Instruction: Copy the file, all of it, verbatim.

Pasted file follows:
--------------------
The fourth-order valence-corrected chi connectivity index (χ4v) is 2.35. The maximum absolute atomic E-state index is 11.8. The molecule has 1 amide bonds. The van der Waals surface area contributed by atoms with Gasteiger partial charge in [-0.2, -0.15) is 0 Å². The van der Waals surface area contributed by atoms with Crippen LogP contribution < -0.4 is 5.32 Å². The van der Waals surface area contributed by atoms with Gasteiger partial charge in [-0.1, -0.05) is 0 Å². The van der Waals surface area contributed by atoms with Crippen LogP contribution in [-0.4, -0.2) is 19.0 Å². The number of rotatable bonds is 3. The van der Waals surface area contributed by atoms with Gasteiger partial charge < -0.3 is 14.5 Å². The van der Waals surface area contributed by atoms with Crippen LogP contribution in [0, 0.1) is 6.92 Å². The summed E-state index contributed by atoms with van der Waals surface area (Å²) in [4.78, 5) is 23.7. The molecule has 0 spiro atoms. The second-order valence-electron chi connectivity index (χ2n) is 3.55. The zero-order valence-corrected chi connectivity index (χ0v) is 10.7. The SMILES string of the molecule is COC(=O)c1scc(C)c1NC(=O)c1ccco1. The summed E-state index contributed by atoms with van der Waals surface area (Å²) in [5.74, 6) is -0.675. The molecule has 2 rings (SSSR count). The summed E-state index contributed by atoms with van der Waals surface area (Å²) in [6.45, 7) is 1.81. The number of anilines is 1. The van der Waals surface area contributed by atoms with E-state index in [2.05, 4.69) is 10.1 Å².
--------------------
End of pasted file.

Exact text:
The fourth-order valence-corrected chi connectivity index (χ4v) is 2.35. The maximum absolute atomic E-state index is 11.8. The molecule has 1 amide bonds. The van der Waals surface area contributed by atoms with Gasteiger partial charge in [-0.2, -0.15) is 0 Å². The van der Waals surface area contributed by atoms with Crippen LogP contribution < -0.4 is 5.32 Å². The van der Waals surface area contributed by atoms with Gasteiger partial charge in [-0.1, -0.05) is 0 Å². The van der Waals surface area contributed by atoms with Crippen LogP contribution in [-0.4, -0.2) is 19.0 Å². The number of rotatable bonds is 3. The van der Waals surface area contributed by atoms with Gasteiger partial charge < -0.3 is 14.5 Å². The van der Waals surface area contributed by atoms with Crippen LogP contribution in [0, 0.1) is 6.92 Å². The summed E-state index contributed by atoms with van der Waals surface area (Å²) in [4.78, 5) is 23.7. The molecule has 0 spiro atoms. The second-order valence-electron chi connectivity index (χ2n) is 3.55. The zero-order valence-corrected chi connectivity index (χ0v) is 10.7. The SMILES string of the molecule is COC(=O)c1scc(C)c1NC(=O)c1ccco1. The summed E-state index contributed by atoms with van der Waals surface area (Å²) in [5.74, 6) is -0.675. The molecule has 2 rings (SSSR count). The summed E-state index contributed by atoms with van der Waals surface area (Å²) in [6.45, 7) is 1.81. The number of anilines is 1. The van der Waals surface area contributed by atoms with E-state index in [2.05, 4.69) is 10.1 Å².